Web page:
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The way forward for greater manchester academic health science network ahsn


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  • 1. The way forward for Greater Manchester Academic Health Science Network (AHSN) Linda Magee, Chief Operating Officer | Manchester Academic Health Science Centre
  • 2. Joint Working – why should we bother? Understanding the regional view "The way forward for the Greater Manchester Academic Health Science Network (GM- AHSN)" Dr Linda Magee MAHSC COO & Business Development Director 26 June 2013 ABPI Meeting
  • 3. Overview • Relationship between the Manchester Academic Health Science Centre (MAHSC) and GM-AHSN • Our particular areas of interest and expertise • Case Studies and Opportunities for partnership working with industry – the good, the bad and the ugly!
  • 4. AHSC:AHSN Relationship
  • 5. Salford CCG Salford Royal Manchester Mental Health & Social Care University Hospital South Manchester Christie Central Manchester University Hospitals University of Manchester MAHSC Members
  • 6. MAHSC & GM-AHSN • MAHSC described as the ‘beating heart’ of GM- AHSN • Many of the key assets to support delivery of the GM-AHSN business plan are led, hosted or supported by MAHSC members • Domains will deliver reliable implementation of selected NICE guidelines and iTAPP technologies • Domains will also map to GM Clinical Networks enabling effective advice and engagement of clinical leadership
  • 7. MAHSC: GMAHSN Interface
  • 8. Areas of Expertise and Interest
  • 9. GMAHSN - Aims • Improved health outcomes through systematic reduction of the number of deaths amenable to healthcare (vast majority related to cardiovascular risk factors) • Deliver the safest healthcare through systematic reduction of harm from medication error • Systematic implementation of NICE guidance • Systematic implementation of High Impact Innovations • Deliver increased activity and output from invention and research • Deliver education and training to create capability in measurement for improvement, health informatics and digital technologies • Create a climate for retention, development and growth of industry
  • 10. Bio/pharma: Systems Biology & ‘omics Discovery Assets: MCCIR (AZ/GSL/UOM) MCRC (AZ) CDSS/MRC Fellowship Clin. Pharm. COEBP On e of top 3 UK biomed clusters, significant specialised accommodation (UMIC Innovation Centre, Medtech Centre, CityLab, MediPark) plus international airport and UK competitive cost basis Health Technology Hub: (MIMIT/m health/e health) supporting industry interface And significant commercialisation capability and NHS IP Innovation Hub ( UMIP, Trustech) Implementation science , safety , quality: GM CLAHRC, NIHR Patient Safety Centre, Haelo UK leading Cancer Centre & Europe’s largest Children’s Hospital UK leading clinical research infrastructure: imaging, bio-banking (UK Bio-bank); NIHR GMCLRN, specialist Clinical Research Facilities & MAHSC Clinical Trials Unit National Institute of Clinical Excellence (NICE) (Memorandum of Understanding) University of Manchester in top three in UK (RAE 2008) MMU: Allied health, sports science & rehabilitation University of Salford : Allied health , digital and media sector University of Bolton : Health & Wellbeing World class e-health infrastructure: Salford integrated e-health record, NIBHI, NW e Health ( ‘FARSITE’)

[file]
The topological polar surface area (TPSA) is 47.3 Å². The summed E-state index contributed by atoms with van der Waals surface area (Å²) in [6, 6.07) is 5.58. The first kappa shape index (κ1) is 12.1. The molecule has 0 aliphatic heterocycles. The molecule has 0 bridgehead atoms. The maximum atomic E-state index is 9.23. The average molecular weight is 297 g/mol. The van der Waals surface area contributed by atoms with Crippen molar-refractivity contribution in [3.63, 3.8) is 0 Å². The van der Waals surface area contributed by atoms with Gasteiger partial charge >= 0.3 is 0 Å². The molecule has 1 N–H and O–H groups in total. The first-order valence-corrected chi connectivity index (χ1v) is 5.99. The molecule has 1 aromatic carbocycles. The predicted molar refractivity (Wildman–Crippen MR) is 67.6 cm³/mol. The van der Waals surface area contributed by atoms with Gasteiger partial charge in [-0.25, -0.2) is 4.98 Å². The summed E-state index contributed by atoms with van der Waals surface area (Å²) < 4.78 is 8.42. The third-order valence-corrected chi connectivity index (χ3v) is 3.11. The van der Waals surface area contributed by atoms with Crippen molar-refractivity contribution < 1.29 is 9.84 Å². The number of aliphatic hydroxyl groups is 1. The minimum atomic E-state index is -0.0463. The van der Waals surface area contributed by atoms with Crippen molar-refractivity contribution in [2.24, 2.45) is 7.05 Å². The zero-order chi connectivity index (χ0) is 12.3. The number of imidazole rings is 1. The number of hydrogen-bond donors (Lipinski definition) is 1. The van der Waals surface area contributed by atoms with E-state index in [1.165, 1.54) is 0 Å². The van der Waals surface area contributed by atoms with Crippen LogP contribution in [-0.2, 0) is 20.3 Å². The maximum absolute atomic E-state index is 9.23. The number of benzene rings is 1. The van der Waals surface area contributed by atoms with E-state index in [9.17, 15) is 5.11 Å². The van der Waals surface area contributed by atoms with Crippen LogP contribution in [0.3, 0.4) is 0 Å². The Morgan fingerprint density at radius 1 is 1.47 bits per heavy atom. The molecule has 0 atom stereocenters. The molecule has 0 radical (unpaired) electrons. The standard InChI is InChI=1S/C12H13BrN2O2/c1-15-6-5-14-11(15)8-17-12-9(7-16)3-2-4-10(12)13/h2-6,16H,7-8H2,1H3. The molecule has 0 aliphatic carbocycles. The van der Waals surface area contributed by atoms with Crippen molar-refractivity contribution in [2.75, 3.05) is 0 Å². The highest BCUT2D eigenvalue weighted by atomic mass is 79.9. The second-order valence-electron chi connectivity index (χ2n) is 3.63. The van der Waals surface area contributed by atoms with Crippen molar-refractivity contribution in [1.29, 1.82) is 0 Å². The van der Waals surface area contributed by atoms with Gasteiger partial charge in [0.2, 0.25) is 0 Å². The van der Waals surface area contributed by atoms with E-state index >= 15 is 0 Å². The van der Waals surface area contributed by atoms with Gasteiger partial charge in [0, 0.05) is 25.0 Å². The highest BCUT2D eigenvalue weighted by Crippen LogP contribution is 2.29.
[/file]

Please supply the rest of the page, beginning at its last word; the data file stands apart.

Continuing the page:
• 11. But our greatest asset is…….. Access to large, heterogeneous (3.5M and 11M in I hour drive) but relatively stable population (all major diseases areas and including areas of considerable deprivation)
  • 12. Case Studies, Opportunities & Challenges • Partnership working with industry – the good, the bad and the ugly! The Good • GSK Salford Lung Study – first large, prospective, ‘real-world’ study on a pre- licence medicine, across a large population within one geographical setting • GSK/AZ – Manchester Collaborative Centre for Inflammation Research • Health Technology Industries – med tech, e-health & m-health including focus on supporting SMEs and links to wider community eg via Bionow The Bad and the Ugly – no specifics! • We need to understand each others expectations, drivers and required outcomes otherwise disappointment, mistrust, poor outcomes • Improving access to NHS and streamlining the process of engagement including clear involvement with procurement process • Working in true partnership – mutual benefit, respect and input
  • 13. Global Biomedical Sector - Trends Clinical • Ageing population • Chronic disease burden (70% cost for a few diseases) plus ‘frequent flyer’ disproportionately high cost to individual communities • Personalised medicine (drug/diagnostic combinations) Delivery • Shift to local (home) from hospital based care – growing importance of adjunct technologies to pharma eg mobile health technology • Market has been defined by providers eg NHS but increasingly by individuals Economic • Imposition of price cuts on existing drugs • Higher standards for reimbursement (UK risk share schemes) – need evidence of value to healthcare systems in both developed & emerging markets • Economic pressures to prescribe generics • Value creation no longer reliant on R&D; value-added in manufacture & distribution process
  • 14. Challenges • All now operating in difficult times – Limited resources – Ever greater efficiency required – Increasing number and value of deliverables – Increasing expectations of healthcare from the patent and the public – New modes of healthcare delivery requiring different approaches For all of us - more for less
  • 15. MAHSC Website –
  • 16. GMAHSN Website –